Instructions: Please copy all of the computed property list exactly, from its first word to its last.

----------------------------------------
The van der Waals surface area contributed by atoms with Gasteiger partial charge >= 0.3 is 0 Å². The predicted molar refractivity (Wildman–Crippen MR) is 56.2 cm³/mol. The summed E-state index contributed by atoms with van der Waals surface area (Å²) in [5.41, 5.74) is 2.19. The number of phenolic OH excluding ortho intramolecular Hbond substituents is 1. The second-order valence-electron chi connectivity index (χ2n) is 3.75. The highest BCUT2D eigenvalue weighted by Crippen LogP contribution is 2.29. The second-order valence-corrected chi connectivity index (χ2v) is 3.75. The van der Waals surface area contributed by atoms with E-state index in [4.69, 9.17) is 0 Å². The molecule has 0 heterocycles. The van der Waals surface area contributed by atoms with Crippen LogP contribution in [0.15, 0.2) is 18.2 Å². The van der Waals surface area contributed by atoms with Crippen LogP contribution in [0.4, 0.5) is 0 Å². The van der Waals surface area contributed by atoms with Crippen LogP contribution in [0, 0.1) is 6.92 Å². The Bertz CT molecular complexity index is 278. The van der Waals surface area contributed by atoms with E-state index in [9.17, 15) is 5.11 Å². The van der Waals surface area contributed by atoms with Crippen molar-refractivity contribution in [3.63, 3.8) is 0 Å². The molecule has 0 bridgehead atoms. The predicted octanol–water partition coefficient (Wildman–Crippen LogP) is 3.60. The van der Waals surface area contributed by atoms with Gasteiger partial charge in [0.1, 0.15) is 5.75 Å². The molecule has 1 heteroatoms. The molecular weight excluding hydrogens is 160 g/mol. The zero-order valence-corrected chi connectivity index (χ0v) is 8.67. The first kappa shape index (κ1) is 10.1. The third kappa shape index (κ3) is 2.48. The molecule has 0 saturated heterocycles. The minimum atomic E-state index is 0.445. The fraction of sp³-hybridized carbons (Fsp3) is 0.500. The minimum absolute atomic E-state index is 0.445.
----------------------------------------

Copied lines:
The van der Waals surface area contributed by atoms with Gasteiger partial charge >= 0.3 is 0 Å². The predicted molar refractivity (Wildman–Crippen MR) is 56.2 cm³/mol. The summed E-state index contributed by atoms with van der Waals surface area (Å²) in [5.41, 5.74) is 2.19. The number of phenolic OH excluding ortho intramolecular Hbond substituents is 1. The second-order valence-electron chi connectivity index (χ2n) is 3.75. The highest BCUT2D eigenvalue weighted by Crippen LogP contribution is 2.29. The second-order valence-corrected chi connectivity index (χ2v) is 3.75. The van der Waals surface area contributed by atoms with E-state index in [4.69, 9.17) is 0 Å². The molecule has 0 heterocycles. The van der Waals surface area contributed by atoms with Crippen LogP contribution in [0.15, 0.2) is 18.2 Å². The van der Waals surface area contributed by atoms with Crippen LogP contribution in [0.4, 0.5) is 0 Å². The van der Waals surface area contributed by atoms with Crippen LogP contribution in [0, 0.1) is 6.92 Å². The Bertz CT molecular complexity index is 278. The van der Waals surface area contributed by atoms with E-state index in [9.17, 15) is 5.11 Å². The van der Waals surface area contributed by atoms with Crippen molar-refractivity contribution in [3.63, 3.8) is 0 Å². The molecule has 0 bridgehead atoms. The predicted octanol–water partition coefficient (Wildman–Crippen LogP) is 3.60. The van der Waals surface area contributed by atoms with Gasteiger partial charge in [0.1, 0.15) is 5.75 Å². The molecule has 1 heteroatoms. The molecular weight excluding hydrogens is 160 g/mol. The zero-order valence-corrected chi connectivity index (χ0v) is 8.67. The first kappa shape index (κ1) is 10.1. The third kappa shape index (κ3) is 2.48. The molecule has 0 saturated heterocycles. The minimum atomic E-state index is 0.445. The fraction of sp³-hybridized carbons (Fsp3) is 0.500. The minimum absolute atomic E-state index is 0.445.